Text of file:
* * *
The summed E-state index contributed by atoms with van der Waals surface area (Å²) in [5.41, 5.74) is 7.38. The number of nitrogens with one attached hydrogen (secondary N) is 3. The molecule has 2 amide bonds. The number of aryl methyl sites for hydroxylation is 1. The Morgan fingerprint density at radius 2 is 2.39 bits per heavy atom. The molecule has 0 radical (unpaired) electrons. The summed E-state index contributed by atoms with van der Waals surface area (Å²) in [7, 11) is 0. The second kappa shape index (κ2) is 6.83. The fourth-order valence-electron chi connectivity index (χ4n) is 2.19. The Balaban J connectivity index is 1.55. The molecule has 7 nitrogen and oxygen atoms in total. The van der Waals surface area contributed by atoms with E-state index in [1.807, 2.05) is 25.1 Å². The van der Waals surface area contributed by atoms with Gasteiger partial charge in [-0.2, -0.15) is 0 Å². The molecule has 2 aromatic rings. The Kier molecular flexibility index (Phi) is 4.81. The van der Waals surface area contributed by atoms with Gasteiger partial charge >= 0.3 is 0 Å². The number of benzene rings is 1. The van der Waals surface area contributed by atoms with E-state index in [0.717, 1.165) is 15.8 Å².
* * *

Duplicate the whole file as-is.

The summed E-state index contributed by atoms with van der Waals surface area (Å²) in [5.41, 5.74) is 7.38. The number of nitrogens with one attached hydrogen (secondary N) is 3. The molecule has 2 amide bonds. The number of aryl methyl sites for hydroxylation is 1. The Morgan fingerprint density at radius 2 is 2.39 bits per heavy atom. The molecule has 0 radical (unpaired) electrons. The summed E-state index contributed by atoms with van der Waals surface area (Å²) in [7, 11) is 0. The second kappa shape index (κ2) is 6.83. The fourth-order valence-electron chi connectivity index (χ4n) is 2.19. The Balaban J connectivity index is 1.55. The molecule has 7 nitrogen and oxygen atoms in total. The van der Waals surface area contributed by atoms with E-state index in [1.807, 2.05) is 25.1 Å². The van der Waals surface area contributed by atoms with Gasteiger partial charge in [-0.2, -0.15) is 0 Å². The molecule has 2 aromatic rings. The Kier molecular flexibility index (Phi) is 4.81. The van der Waals surface area contributed by atoms with Gasteiger partial charge >= 0.3 is 0 Å². The number of benzene rings is 1. The van der Waals surface area contributed by atoms with E-state index in [0.717, 1.165) is 15.8 Å².